Apr 30, 2021
4 min read

Camila birth control uses, side effects, and more

Birth control pills come in a dizzying array of options. One of many is Camila birth control, a progestin-only pill that does not contain estrogen. Learn more about Camila and how it compares to other types of birth control.

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Almost two-thirds of American women use some form of birth control. 

Birth control pills are the second most commonly-used method of contraception (Daniels, 2018). There are many different brands of birth control pills on the market. One option to consider is Camila.

Side effects of Camila are generally mild. As a progestin-only pill, there are fewer conditions that can make it unsafe to use Camila, compared to pills that also contain estrogen.

In addition to preventing pregnancy, Camila can be used to treat endometriosis and some other conditions. 

What are progestin-only hormonal birth control pills?

Before we dive into Camila, let’s talk briefly about birth control pills, also known as oral hormonal contraceptives.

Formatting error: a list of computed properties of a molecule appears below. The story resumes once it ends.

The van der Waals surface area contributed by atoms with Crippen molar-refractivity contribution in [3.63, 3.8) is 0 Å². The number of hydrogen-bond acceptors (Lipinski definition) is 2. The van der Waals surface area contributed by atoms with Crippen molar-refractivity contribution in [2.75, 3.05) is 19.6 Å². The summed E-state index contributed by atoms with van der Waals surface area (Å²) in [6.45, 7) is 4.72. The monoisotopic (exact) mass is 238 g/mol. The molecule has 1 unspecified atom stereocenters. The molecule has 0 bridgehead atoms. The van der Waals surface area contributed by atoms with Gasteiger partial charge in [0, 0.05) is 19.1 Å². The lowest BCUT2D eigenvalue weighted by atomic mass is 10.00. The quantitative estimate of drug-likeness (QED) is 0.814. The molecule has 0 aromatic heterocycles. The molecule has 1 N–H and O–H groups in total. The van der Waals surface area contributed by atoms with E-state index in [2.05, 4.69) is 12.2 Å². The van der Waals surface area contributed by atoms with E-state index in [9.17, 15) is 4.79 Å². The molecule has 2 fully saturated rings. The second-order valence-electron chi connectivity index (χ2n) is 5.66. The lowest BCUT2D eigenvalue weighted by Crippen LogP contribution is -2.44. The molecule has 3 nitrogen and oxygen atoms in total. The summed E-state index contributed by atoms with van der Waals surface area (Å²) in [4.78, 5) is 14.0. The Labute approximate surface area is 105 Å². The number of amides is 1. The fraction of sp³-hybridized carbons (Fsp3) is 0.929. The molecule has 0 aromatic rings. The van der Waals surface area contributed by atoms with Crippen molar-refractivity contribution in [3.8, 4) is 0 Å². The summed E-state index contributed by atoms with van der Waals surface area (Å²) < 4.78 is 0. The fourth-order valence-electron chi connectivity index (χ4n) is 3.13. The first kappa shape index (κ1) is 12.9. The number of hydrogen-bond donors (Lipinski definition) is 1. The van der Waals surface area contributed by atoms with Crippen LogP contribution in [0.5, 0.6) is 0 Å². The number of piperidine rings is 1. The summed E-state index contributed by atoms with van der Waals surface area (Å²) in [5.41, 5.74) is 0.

There are two types of birth control pills: combined oral contraceptives and progestin-only pills. The first type contains the hormones estrogen and progestin. The progestin-only pill (also called a minipill) contains, as you might have guessed, only progestin. 

How does Camila birth control work?

Camila birth control is a progestin-only pill that prevents pregnancy in several ways. 

Roughly half of the people who use Camila stop ovulating, which is when the ovaries release an egg. It also thickens cervical mucus to prevent sperm from reaching the egg and changes the lining of the uterus, making it harder for a fertilized egg to attach (Camila, 2018). 

In addition to preventing pregnancy, progestin-only birth control pills can be used to treat pelvic pain from endometriosis (Casper, 2017). Endometriosis is an often painful condition where the tissue that lines the inside of the uterus begins to grow outside of the uterus. Since they thin the lining of the uterus, progestin-only birth control pills can be used to treat heavy menstrual bleeding (Rodriguez, 2019). 

Who can use progestin-only birth control pills?

Compared to combined oral contraceptives, progestin-only pills can be safely used by a wider range of people. 

Progestin-only pills are a good option for the following groups (CDC, 2020):